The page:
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Fall 2007 Symposia Series PowerPoint Presentation
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Fall 2007 Symposia Series

Fall 2007 Symposia Series

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Fall 2007 Symposia Series

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  1. St Melville Marriott Long IslandMelville, New YorkDecember 1, 2007 Fall2007Symposia Series

  2. Breast Cancer: Women at Risk and New Strategies for Prevention Therese B. Bevers, MD Associate Professor Department of Clinical Cancer Prevention Medical Director Clinical Cancer Prevention and Prevention Outreach Programs The University of Texas M. D. Anderson Cancer Center Houston, Texas

  3. 0 For what percentage of your female patients have you done breast cancer risk assessments? • 0%-15% • 16%-39% • 40%-55% • 56%-75% • >75% Use your keypad to vote now!

  4. Faculty Disclosure • Dr Bevers: consultant/grant support: Eli Lilly and Company

  5. Learning Objectives • Evaluate women for breast cancer risk reduction • Advise women on appropriate lifestyle alterations to lower breast cancer risk • Explain the rationale and current clinical trial results of pharmacologic interventions for breast cancer risk reduction

  6. The Good News Trends in Female Breast Cancer Incidence Rates* by Race and Ethnicity, US, 1975-2004 • Fewer women dying of breast cancer • Better treatment • Cancer prevention activities • Fewer women diagnosed with breast cancer • Possibly related to fewer women using hormones? 160 140 120 100 Rate/100,000 80 White African American Hispanic/Latina Asian American/Pacific Islander American Indian/Alaska Native 60 40 20 0 1975 1978 1981 1984 1987 1990 1993 1996 1999 2002 2004 Year *Rates are age-adjusted to the 2000 US standard population. Data source: Surveillance Epidemiology and End Results (SEER) Program, 1973-2004, Division of Cancer Control and Population Science, National Cancer Institute, 2007. Data for whites and African Americans are from the SEER 9 registries. Data for other races/ethnicities are from the SEER 13 registries. For Hispanics, incidence data do not include cases from the Alaska Native Registry, Hawaii, and Seattle. Incidence data for American Indian/Alaska Natives are based on Contract Health Service Delivery Area (CHDSA) counties. American Cancer Society, Surveillance Research, 2007 ACS Breast Cancer Facts and Figures 2007-2008. Available at: http://www.cancer.org/docroot/stt/stt_0.asp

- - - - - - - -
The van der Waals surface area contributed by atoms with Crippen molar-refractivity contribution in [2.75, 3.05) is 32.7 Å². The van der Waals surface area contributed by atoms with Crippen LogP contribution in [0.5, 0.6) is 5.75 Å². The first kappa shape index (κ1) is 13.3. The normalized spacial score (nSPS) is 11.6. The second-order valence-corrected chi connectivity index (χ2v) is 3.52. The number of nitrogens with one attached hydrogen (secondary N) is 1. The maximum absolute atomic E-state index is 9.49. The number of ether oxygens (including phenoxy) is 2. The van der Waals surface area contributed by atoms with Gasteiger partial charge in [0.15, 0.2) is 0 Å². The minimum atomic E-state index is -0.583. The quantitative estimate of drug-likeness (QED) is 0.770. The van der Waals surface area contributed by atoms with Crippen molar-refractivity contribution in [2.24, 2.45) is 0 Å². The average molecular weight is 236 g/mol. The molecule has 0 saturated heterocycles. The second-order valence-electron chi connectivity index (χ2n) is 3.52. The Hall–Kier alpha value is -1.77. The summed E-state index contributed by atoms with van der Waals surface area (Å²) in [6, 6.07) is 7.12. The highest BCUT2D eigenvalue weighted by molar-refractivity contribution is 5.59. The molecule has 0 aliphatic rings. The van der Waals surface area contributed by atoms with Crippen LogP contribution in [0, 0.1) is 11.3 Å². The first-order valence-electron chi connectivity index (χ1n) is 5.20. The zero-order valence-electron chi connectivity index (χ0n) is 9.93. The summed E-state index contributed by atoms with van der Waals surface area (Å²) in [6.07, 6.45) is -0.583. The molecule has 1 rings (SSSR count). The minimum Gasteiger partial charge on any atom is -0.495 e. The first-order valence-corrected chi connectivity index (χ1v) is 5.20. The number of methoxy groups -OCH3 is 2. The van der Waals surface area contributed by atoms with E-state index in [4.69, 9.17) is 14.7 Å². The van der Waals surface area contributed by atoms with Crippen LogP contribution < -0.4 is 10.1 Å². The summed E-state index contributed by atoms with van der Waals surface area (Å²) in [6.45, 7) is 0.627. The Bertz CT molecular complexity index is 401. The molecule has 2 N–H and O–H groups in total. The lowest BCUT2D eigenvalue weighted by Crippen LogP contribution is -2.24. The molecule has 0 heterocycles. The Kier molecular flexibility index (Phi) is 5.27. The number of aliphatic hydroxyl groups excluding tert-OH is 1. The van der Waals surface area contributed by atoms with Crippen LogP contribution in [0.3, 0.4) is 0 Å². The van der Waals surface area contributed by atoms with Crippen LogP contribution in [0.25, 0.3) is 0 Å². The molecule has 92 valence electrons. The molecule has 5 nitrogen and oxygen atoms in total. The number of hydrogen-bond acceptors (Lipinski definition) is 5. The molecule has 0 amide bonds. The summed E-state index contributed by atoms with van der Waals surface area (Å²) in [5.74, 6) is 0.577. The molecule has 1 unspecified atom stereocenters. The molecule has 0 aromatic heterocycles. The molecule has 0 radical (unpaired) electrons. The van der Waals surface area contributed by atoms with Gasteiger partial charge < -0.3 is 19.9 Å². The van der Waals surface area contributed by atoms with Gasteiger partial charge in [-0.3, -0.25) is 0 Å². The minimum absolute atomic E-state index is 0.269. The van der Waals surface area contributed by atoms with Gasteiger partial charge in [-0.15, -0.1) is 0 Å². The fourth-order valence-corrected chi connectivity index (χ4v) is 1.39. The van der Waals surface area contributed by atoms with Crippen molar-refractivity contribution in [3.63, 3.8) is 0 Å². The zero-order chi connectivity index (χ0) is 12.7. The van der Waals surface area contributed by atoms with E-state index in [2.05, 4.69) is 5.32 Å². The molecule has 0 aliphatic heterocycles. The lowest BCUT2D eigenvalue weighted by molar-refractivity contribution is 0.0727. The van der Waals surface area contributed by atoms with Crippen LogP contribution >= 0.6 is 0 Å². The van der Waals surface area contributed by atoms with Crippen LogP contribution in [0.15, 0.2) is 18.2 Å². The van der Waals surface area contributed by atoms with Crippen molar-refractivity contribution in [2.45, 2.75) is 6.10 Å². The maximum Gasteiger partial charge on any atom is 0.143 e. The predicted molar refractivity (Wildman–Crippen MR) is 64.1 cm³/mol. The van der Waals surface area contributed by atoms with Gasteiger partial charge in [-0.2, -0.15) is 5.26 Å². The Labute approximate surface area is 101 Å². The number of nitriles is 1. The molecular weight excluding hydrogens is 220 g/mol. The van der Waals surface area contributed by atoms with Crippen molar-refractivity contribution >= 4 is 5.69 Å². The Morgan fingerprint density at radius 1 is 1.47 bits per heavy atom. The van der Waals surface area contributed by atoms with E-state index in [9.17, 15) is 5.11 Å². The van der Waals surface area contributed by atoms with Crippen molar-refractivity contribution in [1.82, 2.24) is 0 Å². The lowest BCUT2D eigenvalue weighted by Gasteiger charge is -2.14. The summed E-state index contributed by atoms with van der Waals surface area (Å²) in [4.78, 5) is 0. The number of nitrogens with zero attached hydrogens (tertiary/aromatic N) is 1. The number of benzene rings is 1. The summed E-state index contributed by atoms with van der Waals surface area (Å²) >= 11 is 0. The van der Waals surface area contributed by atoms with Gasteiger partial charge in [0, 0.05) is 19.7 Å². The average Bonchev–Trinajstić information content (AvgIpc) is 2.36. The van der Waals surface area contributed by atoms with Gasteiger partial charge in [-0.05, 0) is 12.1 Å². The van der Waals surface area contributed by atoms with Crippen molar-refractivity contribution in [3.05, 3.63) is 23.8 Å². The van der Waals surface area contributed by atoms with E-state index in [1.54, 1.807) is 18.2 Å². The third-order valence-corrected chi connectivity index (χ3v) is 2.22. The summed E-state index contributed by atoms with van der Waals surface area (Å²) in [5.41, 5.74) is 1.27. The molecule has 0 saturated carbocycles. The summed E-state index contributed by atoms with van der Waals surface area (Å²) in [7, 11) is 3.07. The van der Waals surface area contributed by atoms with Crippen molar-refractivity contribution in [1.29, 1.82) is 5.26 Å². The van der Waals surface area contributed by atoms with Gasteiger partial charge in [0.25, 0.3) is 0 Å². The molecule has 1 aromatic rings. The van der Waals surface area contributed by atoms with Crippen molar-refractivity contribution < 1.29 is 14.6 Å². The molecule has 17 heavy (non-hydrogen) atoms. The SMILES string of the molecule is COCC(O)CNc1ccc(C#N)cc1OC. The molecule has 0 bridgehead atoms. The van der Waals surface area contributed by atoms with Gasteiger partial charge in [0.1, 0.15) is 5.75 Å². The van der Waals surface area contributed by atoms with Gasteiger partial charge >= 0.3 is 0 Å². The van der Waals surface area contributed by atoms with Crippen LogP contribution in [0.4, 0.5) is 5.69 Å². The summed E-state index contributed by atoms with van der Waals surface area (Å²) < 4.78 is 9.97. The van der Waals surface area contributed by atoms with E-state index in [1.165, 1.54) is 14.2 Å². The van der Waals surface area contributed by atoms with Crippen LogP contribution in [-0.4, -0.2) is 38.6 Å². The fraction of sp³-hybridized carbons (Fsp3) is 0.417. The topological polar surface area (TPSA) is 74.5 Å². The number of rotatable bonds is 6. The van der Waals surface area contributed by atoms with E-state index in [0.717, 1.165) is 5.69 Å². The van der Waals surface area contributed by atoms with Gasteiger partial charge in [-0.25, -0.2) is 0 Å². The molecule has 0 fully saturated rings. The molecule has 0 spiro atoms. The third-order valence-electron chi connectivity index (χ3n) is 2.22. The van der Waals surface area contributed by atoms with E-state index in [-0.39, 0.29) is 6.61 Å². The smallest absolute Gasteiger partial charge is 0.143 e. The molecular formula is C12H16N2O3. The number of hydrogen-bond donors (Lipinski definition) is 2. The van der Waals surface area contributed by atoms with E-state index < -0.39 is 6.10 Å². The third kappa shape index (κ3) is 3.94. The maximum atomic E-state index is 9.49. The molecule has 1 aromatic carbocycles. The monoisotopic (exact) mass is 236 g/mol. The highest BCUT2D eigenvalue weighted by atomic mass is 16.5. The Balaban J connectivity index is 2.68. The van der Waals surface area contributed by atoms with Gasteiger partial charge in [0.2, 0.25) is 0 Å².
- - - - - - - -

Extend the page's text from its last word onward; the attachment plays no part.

7. Breast Cancer Risk Reduction—NCCN Guidelines Assessment of risk Utilization of risk reduction interventions NCCN = National Comprehensive Cancer Network. Available at: www.nccn.org

  8. 0 What percentage of your female patients for whom you have done breast cancer risk assessments may be eligible for more than lifestyle changes? • 0%-15% • 16%-39% • 40%-55% • 56%-75% • >75% Use your keypad to vote now!

  9. Breast Cancer Risk Assessment Step 1 • Identify individuals with an inherited predisposition for breast cancer (eg, BRCA1, BRCA2 gene mutations) Step 2 • Determine risk for noncarriers using population-based risk assessment tools • Calculate breast cancer risk by Gail model BRCA = breast cancer. Gail MH et al. J Natl Cancer Inst. 1989;24:1879-1886.

  10. MDACC Referral Criteria for Genetic Risk Counseling • More than 2 relatives with breast cancer diagnosed before age 50 or ovarian cancer • One relative with breast and ovarian cancer • One relative with bilateral breast cancerbefore age 50 • One male relative with breast cancer • Ashkenazi Jewish descent and breast or ovarian cancer in the family MDACC = Monroe Dunaway Anderson Cancer Center.

  11. Genetic Counseling • Counseling involves • Review of family history • Development of pedigree • Determination of probability of mutation • Discussion of pros and cons of testing • Review of test results, if testing done • Outline of management options CRC, 47 CRC, 42 & 51 CRC, 53 Endo, 46

  12. http://www.cancer.gov/bcrisktool/ or Breastcancerprevention.com

  13. Risk Factors Used in Risk Assessment Tool • Age • Age at menarche • Age at first live birth or never having children • Number of first-degree relatives with a history of breast cancer • Number of breast biopsies • History of atypical hyperplasia • Race Available at: www.cancer.gov/bcrisktool; www.breastcancerprevention.com

  14. NCI Breast Cancer Risk Assessment Tool • Output of tool • Risk of developing breast cancer during next 5 years • Risk of developing breast cancer in lifetime • Comparison • Women of same age, same race, average risk • Definition of elevated risk • 1.7% risk of developing invasive breast cancer in 5 years NCI = National Cancer Institute. Available at: www.cancer.gov/bcrisktool

  15. Limitations of Risk Assessment Tool • Underestimation of risk • Genetic predisposition not considered • No adjustment for age of diagnosis for first-degree relative with breast cancer • Bilateral disease not considered • Race? • Not applicable to women with: • Breast cancer, DCIS, or LCIS • Does not take into consideration: • HRT, previous radiation therapy to the chest for treatment of Hodgkin’s lymphoma, or recent migration from a region with low breast cancer risk (ie, China) DCIS = ductal carcinoma in situ; HRT = hormone replacement therapy; LCIS = lobular carcinoma in situ. More information: http://www.cancer.gov/bcrisktool